The post-human era is dawning - Machines will conquer final frontiers...Future bears only traces of humanity...

July 10, 2015 3:16 pm

Cheer up, the post-human era is dawning

By Martin Rees

Artificial minds will not be confined to the planet on which we have evolved, writes Martin Rees

So vast are the expanses of space and time that fall within an astronomer’s gaze that people in my profession are mindful not only of our moment in history, but also of our place in the wider cosmos. We wonder whether there is intelligent life elsewhere; some of us even search for it. People will not be the culmination of evolution. We are near the dawn of a post-human future that could be just as prolonged as the billions of years of Darwinian selection that preceded humanity’s emergence.

The far future will bear traces of humanity, just as our own age retains influences of ancient civilisations. Humans and all they have thought might be a transient precursor to the deeper cogitations of another culture — one dominated by machines, extending deep into the future and spreading far beyond earth.

Not everyone considers this an uplifting scenario. There are those who fear that artificial intelligence will supplant us, taking our jobs and living beyond the writ of human laws. Others regard such scenarios as too futuristic to be worth fretting over. But the disagreements are about the rate of travel, not the direction. Few doubt that machines will one day surpass more of our distinctively human capabilities. It may take centuries but, compared to the aeons of evolution that led to humanity’s emergence, even that is a mere bat of the eye. This is not a fatalistic projection. It is cause for optimism. The civilisation that supplants us could accomplish unimaginable advances — feats, perhaps, that we cannot even understand.

Human brains, which have changed little since our ancestors roamed the African savannah, have allowed us to penetrate the secrets of the quantum and the cosmos. But there is no reason to think that our comprehension is matched to an understanding of all the important features of reality. Some day we may hit the buffers. There are chemical and metabolic limits to the size and power of “wet” organic brains.

Today’s computers do not learn like we do. Their internal network is far simpler than a human brain, but they partly make up for this disadvantage because their “nerves” transmit messages at the speed of light, millions of times faster than the chemical transmission in human brains. They can learn to identify dogs, cats and human faces by crunching through millions of images. They learn to translate from foreign languages by reading multilingual versions of millions of pages of EU rules, among other documents (and, crucially, they never get bored).

These are primitive steps, and there is disagreement about the route towards machines of human-level intelligence. Some think we should emulate nature, and reverse-engineer the human brain. Others say that is as misguided as designing flying machine by copying how birds flap their wings. Philosophers debate whether “consciousness” is special to the wet, organic brains of humans, apes and dogs, so that robots, even if their intellects seem superhuman, will still lack self-awareness or inner life. But of the kind of “thinking” that has enabled humans to understand and then harness the forces of nature, far more will be done by silicon computers (or quantum ones) than has ever been managed by people.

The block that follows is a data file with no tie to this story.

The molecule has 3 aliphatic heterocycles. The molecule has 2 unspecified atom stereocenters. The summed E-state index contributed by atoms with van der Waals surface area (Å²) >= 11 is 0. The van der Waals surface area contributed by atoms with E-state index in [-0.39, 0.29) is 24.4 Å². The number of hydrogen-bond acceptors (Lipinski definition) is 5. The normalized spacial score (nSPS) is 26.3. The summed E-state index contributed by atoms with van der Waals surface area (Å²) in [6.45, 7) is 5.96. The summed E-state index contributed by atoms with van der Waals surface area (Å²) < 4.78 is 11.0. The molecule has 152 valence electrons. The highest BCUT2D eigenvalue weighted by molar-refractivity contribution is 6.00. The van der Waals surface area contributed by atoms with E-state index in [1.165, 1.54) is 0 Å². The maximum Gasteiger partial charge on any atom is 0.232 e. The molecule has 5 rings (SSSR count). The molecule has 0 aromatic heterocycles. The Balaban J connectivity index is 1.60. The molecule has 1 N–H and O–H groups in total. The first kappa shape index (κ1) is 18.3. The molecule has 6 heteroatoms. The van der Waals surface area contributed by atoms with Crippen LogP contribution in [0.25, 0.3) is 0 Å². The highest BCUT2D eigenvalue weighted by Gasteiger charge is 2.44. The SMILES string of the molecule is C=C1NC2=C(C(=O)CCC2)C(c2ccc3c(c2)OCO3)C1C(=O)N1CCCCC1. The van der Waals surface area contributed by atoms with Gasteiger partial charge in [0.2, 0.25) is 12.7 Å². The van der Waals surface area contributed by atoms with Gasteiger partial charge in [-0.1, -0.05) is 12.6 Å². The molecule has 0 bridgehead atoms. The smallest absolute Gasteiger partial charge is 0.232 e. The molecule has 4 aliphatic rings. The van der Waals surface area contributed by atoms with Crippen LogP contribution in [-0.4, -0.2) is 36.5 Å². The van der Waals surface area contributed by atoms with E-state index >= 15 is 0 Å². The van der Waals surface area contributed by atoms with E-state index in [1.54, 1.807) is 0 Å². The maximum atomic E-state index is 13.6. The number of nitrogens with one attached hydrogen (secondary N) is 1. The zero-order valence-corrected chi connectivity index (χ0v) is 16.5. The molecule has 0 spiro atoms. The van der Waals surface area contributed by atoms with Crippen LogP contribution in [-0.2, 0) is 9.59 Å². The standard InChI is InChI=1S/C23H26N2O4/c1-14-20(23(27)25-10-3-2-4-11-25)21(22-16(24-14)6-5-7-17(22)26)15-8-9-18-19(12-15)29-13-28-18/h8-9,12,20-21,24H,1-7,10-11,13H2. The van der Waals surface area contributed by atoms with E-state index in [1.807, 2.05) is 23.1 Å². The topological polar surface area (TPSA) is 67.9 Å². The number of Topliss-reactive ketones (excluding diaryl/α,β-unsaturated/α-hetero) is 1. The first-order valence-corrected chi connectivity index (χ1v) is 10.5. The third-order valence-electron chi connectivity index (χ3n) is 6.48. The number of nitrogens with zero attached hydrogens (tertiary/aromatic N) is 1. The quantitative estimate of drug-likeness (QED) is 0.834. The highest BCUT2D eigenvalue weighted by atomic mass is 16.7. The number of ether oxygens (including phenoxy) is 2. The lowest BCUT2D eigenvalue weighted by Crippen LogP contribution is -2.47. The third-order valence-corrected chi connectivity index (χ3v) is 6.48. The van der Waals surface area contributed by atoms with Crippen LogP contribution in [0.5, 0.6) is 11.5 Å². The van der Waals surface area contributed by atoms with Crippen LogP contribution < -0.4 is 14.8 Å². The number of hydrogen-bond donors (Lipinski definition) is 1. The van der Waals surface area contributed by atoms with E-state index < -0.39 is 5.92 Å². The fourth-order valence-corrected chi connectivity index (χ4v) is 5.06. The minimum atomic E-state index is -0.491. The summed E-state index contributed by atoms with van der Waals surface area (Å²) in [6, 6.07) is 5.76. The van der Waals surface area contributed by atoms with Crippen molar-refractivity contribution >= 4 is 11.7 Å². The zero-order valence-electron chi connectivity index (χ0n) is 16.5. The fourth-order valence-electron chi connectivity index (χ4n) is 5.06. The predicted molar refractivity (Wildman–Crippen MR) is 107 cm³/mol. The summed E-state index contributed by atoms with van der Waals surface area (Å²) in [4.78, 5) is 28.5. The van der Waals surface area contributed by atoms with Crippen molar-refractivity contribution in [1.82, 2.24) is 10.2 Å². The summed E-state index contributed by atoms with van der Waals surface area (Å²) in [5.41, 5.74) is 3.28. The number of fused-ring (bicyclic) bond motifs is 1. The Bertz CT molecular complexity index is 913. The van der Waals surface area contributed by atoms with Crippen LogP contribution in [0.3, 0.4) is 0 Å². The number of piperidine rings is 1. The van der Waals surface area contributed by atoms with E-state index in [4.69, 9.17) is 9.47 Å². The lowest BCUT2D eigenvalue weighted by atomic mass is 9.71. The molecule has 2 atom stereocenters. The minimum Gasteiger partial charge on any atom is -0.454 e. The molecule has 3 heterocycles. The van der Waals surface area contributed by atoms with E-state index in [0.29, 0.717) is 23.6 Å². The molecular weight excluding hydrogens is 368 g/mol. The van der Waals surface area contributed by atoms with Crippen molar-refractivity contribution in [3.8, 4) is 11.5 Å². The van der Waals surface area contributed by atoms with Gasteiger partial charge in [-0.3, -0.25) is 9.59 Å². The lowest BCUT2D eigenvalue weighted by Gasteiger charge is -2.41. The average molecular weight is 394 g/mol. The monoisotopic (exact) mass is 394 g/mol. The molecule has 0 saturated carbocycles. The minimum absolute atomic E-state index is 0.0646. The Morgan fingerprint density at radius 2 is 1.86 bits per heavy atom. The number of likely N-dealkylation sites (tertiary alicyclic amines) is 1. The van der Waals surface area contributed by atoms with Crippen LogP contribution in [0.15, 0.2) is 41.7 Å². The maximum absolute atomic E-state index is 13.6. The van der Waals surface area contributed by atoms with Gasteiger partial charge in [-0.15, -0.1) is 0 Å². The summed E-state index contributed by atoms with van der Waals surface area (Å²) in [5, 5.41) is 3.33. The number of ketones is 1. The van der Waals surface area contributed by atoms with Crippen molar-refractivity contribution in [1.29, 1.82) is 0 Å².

Today’s computers have “nerves” which transmit messages at the speed of light, millions of times faster than the chemical transmission in human brains

Artificial minds will not be confined to the 14 mile layer of water, air and rock in which organic life has evolved at the earth’s surface. Indeed this biosphere may be far from an optimal habitat for post-human “life”. Interplanetary and interstellar space will be the preferred arena for the grand constructions of robotic fabricators, including the non-biological brains that might one day develop insights as far beyond our imaginings as string theory is for a monkey.

The collective activities of human brains have underpinned the emergence of all our culture and science. They may not have been the first intelligences in the cosmos, however, and they are most unlikely to be the last. Searches for extraterrestrial intelligence are attracting growing support. Astronomers have learnt in the past decade that there are likely to be billions of earthlike planets, orbiting stars in our galaxy. Searches will focus on the nearest of these. But we do not know how likely it is that chemistry generates life (replicating, metabolising, entities), nor what chance primitive organisms have of evolving to earth-like biospheres. If our searches fail, there will be a compensation: if advanced life is exceedingly rare, we need be less cosmically modest. Our earth, though a tiny speck in the cosmos, could be the unique “seed” from which intelligence spreads through the galaxy.

Our era of organic intelligence is a triumph of complexity over entropy, but a transient one, which will be followed by a vastly longer period of inorganic intelligences less constrained by their environment. If life is widespread, worlds orbiting stars older than the sun could have had a head-start. If so, aliens are likely long ago to have transitioned beyond the organic stage.

We have no crystal ball. But it is a fair bet that machines, not organic brains, will most fully understand the cosmos. They may be our own remote descendants. Or they may be out there already, orbiting distant stars. Either way, it will be the actions of autonomous machines that will most drastically change the world, and perhaps what lies beyond.

The writer is the Astronomer Royal
Copyright The Financial Times Limited 2015.


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